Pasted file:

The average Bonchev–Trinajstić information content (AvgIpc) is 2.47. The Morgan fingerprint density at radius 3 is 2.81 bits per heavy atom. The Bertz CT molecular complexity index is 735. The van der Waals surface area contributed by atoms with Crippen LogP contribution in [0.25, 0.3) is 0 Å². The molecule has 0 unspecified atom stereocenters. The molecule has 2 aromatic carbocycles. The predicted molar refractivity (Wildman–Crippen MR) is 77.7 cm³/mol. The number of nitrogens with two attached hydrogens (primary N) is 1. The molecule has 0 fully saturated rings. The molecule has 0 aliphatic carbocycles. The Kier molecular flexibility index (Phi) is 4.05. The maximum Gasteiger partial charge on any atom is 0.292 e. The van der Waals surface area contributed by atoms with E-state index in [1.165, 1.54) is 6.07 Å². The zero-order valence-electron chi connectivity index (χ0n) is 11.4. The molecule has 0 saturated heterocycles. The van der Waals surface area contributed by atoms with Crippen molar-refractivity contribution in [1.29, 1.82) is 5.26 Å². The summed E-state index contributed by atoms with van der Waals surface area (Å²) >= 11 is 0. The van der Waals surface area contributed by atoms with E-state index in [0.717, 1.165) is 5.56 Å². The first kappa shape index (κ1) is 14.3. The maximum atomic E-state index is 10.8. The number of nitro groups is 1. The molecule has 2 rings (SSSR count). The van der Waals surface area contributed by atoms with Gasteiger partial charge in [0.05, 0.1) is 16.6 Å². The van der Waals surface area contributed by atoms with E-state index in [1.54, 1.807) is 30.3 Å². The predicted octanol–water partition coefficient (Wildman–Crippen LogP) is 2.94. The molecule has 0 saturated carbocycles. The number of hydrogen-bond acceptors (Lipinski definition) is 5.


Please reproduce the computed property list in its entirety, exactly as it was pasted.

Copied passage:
The average Bonchev–Trinajstić information content (AvgIpc) is 2.47. The Morgan fingerprint density at radius 3 is 2.81 bits per heavy atom. The Bertz CT molecular complexity index is 735. The van der Waals surface area contributed by atoms with Crippen LogP contribution in [0.25, 0.3) is 0 Å². The molecule has 0 unspecified atom stereocenters. The molecule has 2 aromatic carbocycles. The predicted molar refractivity (Wildman–Crippen MR) is 77.7 cm³/mol. The number of nitrogens with two attached hydrogens (primary N) is 1. The molecule has 0 fully saturated rings. The molecule has 0 aliphatic carbocycles. The Kier molecular flexibility index (Phi) is 4.05. The maximum Gasteiger partial charge on any atom is 0.292 e. The van der Waals surface area contributed by atoms with E-state index in [1.165, 1.54) is 6.07 Å². The zero-order valence-electron chi connectivity index (χ0n) is 11.4. The molecule has 0 saturated heterocycles. The van der Waals surface area contributed by atoms with Crippen molar-refractivity contribution in [1.29, 1.82) is 5.26 Å². The summed E-state index contributed by atoms with van der Waals surface area (Å²) >= 11 is 0. The van der Waals surface area contributed by atoms with E-state index in [0.717, 1.165) is 5.56 Å². The first kappa shape index (κ1) is 14.3. The maximum atomic E-state index is 10.8. The number of nitro groups is 1. The molecule has 2 rings (SSSR count). The van der Waals surface area contributed by atoms with Gasteiger partial charge in [0.05, 0.1) is 16.6 Å². The van der Waals surface area contributed by atoms with E-state index in [1.54, 1.807) is 30.3 Å². The predicted octanol–water partition coefficient (Wildman–Crippen LogP) is 2.94. The molecule has 0 saturated carbocycles. The number of hydrogen-bond acceptors (Lipinski definition) is 5.